Despite its coal mining roots, Takitimu Primary is embracing a sustainable energy heating source. The school is installing a wood chip boiler to heat the school.
Principal Lindsay King said the boiler came at the recommendation of the Ministry of Education, which had been investigating the most sustainable and inexpensive heating sources for schools. The choices were coal, wood chips, diesel and electric. ‘‘The wood chip is definitely the more expensive one but it works out in the long run.’’
The school’s old coal burner broke down last year and ever since the school has been heated by electric heaters, King said.
Not everyone was convinced by the idea. The board of trustees were dubious about the wood chip boiler because it was relatively new and did not know whether wood chips were going to be a sustainable avenue in the future, King said.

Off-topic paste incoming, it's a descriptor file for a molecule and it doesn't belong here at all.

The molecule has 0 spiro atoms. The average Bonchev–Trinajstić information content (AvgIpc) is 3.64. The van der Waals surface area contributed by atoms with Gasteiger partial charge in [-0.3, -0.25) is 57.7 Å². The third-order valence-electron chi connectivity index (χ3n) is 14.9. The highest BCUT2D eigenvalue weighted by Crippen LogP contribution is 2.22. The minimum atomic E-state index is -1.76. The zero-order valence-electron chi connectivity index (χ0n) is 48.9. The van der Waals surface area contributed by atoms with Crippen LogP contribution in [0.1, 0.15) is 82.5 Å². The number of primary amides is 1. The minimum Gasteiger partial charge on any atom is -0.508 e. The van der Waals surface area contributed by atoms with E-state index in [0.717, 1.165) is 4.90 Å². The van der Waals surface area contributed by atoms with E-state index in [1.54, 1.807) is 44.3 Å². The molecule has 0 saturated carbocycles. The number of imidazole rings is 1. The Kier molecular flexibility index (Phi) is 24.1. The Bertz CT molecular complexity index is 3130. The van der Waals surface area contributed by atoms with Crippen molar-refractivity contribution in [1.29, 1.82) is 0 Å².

The project has a budget of $402,000, including the costs for building the boiler room, covering the electricity costs and the boiler. Being in a coal mining area, it was quite ironic for the school to be switching to sustainable energy, King said. When Solid Energy was in the area, they donated coal to the school, as well as Takitimu Coal. ‘‘If the boiler hadn’t packed up we would have still been getting it.’’
The new automated burner would be a plus for the school, after struggling with the coal burner they will no longer have to employ somebody to work on it. The burner had been playing up long before it broke down and was fixed just before it broke down for the final time, King said. ‘‘It’s been very temperamental.’’ But the old boiler had been well- used.
‘‘It’s actually done what it needed to for a long amount of time.’’
The environmental impacts are something the school is looking forward to. They will be saying goodbye to a dirty boiler room and hello to the clean wood chip burner. The new burner will be installed at the school during the summer holidays and should be running by early March.
By Brittany Pickett
Story courtesy of The Eye